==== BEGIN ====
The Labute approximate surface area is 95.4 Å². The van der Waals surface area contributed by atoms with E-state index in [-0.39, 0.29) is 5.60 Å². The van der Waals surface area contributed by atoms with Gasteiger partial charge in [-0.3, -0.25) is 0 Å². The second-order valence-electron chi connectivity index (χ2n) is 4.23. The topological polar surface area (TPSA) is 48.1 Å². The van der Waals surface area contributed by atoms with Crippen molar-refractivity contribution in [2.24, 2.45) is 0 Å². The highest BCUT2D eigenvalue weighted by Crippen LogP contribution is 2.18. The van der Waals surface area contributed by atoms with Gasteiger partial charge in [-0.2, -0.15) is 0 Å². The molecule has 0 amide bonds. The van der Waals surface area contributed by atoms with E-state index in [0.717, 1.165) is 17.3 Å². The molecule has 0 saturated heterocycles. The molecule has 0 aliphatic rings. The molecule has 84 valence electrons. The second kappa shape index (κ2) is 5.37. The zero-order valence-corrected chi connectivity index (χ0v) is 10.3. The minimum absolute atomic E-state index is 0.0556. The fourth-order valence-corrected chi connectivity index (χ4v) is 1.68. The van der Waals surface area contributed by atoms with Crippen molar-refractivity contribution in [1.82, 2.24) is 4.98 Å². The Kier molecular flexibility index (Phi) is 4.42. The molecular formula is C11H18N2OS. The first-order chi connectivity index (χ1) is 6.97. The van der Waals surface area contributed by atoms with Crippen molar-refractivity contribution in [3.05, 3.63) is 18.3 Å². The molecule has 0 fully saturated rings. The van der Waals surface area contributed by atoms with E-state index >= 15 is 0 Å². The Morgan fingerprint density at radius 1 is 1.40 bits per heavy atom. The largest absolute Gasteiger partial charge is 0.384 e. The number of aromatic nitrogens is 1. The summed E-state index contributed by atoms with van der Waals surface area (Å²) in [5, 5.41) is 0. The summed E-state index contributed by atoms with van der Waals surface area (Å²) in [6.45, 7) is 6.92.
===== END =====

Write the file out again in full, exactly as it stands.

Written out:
The Labute approximate surface area is 95.4 Å². The van der Waals surface area contributed by atoms with E-state index in [-0.39, 0.29) is 5.60 Å². The van der Waals surface area contributed by atoms with Gasteiger partial charge in [-0.3, -0.25) is 0 Å². The second-order valence-electron chi connectivity index (χ2n) is 4.23. The topological polar surface area (TPSA) is 48.1 Å². The van der Waals surface area contributed by atoms with Crippen molar-refractivity contribution in [2.24, 2.45) is 0 Å². The highest BCUT2D eigenvalue weighted by Crippen LogP contribution is 2.18. The van der Waals surface area contributed by atoms with Gasteiger partial charge in [-0.2, -0.15) is 0 Å². The molecule has 0 amide bonds. The van der Waals surface area contributed by atoms with E-state index in [0.717, 1.165) is 17.3 Å². The molecule has 0 saturated heterocycles. The molecule has 0 aliphatic rings. The molecule has 84 valence electrons. The second kappa shape index (κ2) is 5.37. The zero-order valence-corrected chi connectivity index (χ0v) is 10.3. The minimum absolute atomic E-state index is 0.0556. The fourth-order valence-corrected chi connectivity index (χ4v) is 1.68. The van der Waals surface area contributed by atoms with Crippen molar-refractivity contribution in [1.82, 2.24) is 4.98 Å². The Kier molecular flexibility index (Phi) is 4.42. The molecular formula is C11H18N2OS. The first-order chi connectivity index (χ1) is 6.97. The van der Waals surface area contributed by atoms with Crippen molar-refractivity contribution in [3.05, 3.63) is 18.3 Å². The molecule has 0 fully saturated rings. The van der Waals surface area contributed by atoms with E-state index >= 15 is 0 Å². The Morgan fingerprint density at radius 1 is 1.40 bits per heavy atom. The largest absolute Gasteiger partial charge is 0.384 e. The number of aromatic nitrogens is 1. The summed E-state index contributed by atoms with van der Waals surface area (Å²) in [5, 5.41) is 0. The summed E-state index contributed by atoms with van der Waals surface area (Å²) in [6.45, 7) is 6.92.